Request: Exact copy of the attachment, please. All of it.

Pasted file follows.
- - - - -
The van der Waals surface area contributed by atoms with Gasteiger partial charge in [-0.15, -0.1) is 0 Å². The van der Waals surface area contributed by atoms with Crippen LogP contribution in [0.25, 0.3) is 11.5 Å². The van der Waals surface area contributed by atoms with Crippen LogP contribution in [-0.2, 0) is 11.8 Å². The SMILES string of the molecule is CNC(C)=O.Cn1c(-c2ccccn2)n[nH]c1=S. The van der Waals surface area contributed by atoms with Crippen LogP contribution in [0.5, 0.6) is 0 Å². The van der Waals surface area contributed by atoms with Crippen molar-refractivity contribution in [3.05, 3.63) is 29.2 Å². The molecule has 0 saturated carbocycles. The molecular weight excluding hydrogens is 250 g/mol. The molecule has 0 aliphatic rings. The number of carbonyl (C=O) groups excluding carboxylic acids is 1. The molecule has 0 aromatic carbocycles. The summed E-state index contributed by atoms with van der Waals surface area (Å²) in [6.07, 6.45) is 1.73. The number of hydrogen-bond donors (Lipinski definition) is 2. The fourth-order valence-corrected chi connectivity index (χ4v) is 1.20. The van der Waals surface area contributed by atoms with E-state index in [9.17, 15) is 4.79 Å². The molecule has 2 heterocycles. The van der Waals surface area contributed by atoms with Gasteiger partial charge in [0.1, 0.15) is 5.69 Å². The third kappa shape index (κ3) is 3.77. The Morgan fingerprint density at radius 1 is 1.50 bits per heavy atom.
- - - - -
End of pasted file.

The van der Waals surface area contributed by atoms with Gasteiger partial charge in [-0.15, -0.1) is 0 Å². The van der Waals surface area contributed by atoms with Crippen LogP contribution in [0.25, 0.3) is 11.5 Å². The van der Waals surface area contributed by atoms with Crippen LogP contribution in [-0.2, 0) is 11.8 Å². The SMILES string of the molecule is CNC(C)=O.Cn1c(-c2ccccn2)n[nH]c1=S. The van der Waals surface area contributed by atoms with Crippen LogP contribution in [0.5, 0.6) is 0 Å². The van der Waals surface area contributed by atoms with Crippen molar-refractivity contribution in [3.05, 3.63) is 29.2 Å². The molecule has 0 saturated carbocycles. The molecular weight excluding hydrogens is 250 g/mol. The molecule has 0 aliphatic rings. The number of carbonyl (C=O) groups excluding carboxylic acids is 1. The molecule has 0 aromatic carbocycles. The summed E-state index contributed by atoms with van der Waals surface area (Å²) in [6.07, 6.45) is 1.73. The number of hydrogen-bond donors (Lipinski definition) is 2. The fourth-order valence-corrected chi connectivity index (χ4v) is 1.20. The van der Waals surface area contributed by atoms with E-state index in [9.17, 15) is 4.79 Å². The molecule has 2 heterocycles. The van der Waals surface area contributed by atoms with Gasteiger partial charge in [0.1, 0.15) is 5.69 Å². The third kappa shape index (κ3) is 3.77. The Morgan fingerprint density at radius 1 is 1.50 bits per heavy atom.